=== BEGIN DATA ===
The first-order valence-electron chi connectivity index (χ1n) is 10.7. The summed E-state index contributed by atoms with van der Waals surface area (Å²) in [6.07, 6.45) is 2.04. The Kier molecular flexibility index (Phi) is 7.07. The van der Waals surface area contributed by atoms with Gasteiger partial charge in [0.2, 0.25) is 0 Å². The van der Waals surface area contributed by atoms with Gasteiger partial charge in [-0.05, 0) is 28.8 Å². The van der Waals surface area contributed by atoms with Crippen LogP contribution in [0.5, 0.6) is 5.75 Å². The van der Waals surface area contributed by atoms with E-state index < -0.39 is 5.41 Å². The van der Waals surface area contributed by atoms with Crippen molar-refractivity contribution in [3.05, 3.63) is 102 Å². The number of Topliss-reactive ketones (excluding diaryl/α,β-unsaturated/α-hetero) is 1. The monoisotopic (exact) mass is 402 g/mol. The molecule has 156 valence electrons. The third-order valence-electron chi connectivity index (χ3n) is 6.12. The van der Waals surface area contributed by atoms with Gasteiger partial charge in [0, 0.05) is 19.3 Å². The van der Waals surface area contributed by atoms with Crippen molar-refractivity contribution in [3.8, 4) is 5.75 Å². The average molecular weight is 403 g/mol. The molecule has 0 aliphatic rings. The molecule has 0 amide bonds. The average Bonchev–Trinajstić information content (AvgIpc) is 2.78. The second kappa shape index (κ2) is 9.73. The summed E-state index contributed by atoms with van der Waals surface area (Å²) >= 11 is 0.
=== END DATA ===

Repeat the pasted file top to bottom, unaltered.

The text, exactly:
The first-order valence-electron chi connectivity index (χ1n) is 10.7. The summed E-state index contributed by atoms with van der Waals surface area (Å²) in [6.07, 6.45) is 2.04. The Kier molecular flexibility index (Phi) is 7.07. The van der Waals surface area contributed by atoms with Gasteiger partial charge in [0.2, 0.25) is 0 Å². The van der Waals surface area contributed by atoms with Gasteiger partial charge in [-0.05, 0) is 28.8 Å². The van der Waals surface area contributed by atoms with Crippen LogP contribution in [0.5, 0.6) is 5.75 Å². The van der Waals surface area contributed by atoms with E-state index < -0.39 is 5.41 Å². The van der Waals surface area contributed by atoms with Crippen molar-refractivity contribution in [3.05, 3.63) is 102 Å². The number of Topliss-reactive ketones (excluding diaryl/α,β-unsaturated/α-hetero) is 1. The monoisotopic (exact) mass is 402 g/mol. The molecule has 156 valence electrons. The third-order valence-electron chi connectivity index (χ3n) is 6.12. The van der Waals surface area contributed by atoms with Gasteiger partial charge in [0, 0.05) is 19.3 Å². The van der Waals surface area contributed by atoms with Crippen molar-refractivity contribution in [3.8, 4) is 5.75 Å². The average molecular weight is 403 g/mol. The molecule has 0 aliphatic rings. The molecule has 0 amide bonds. The average Bonchev–Trinajstić information content (AvgIpc) is 2.78. The second kappa shape index (κ2) is 9.73. The summed E-state index contributed by atoms with van der Waals surface area (Å²) >= 11 is 0.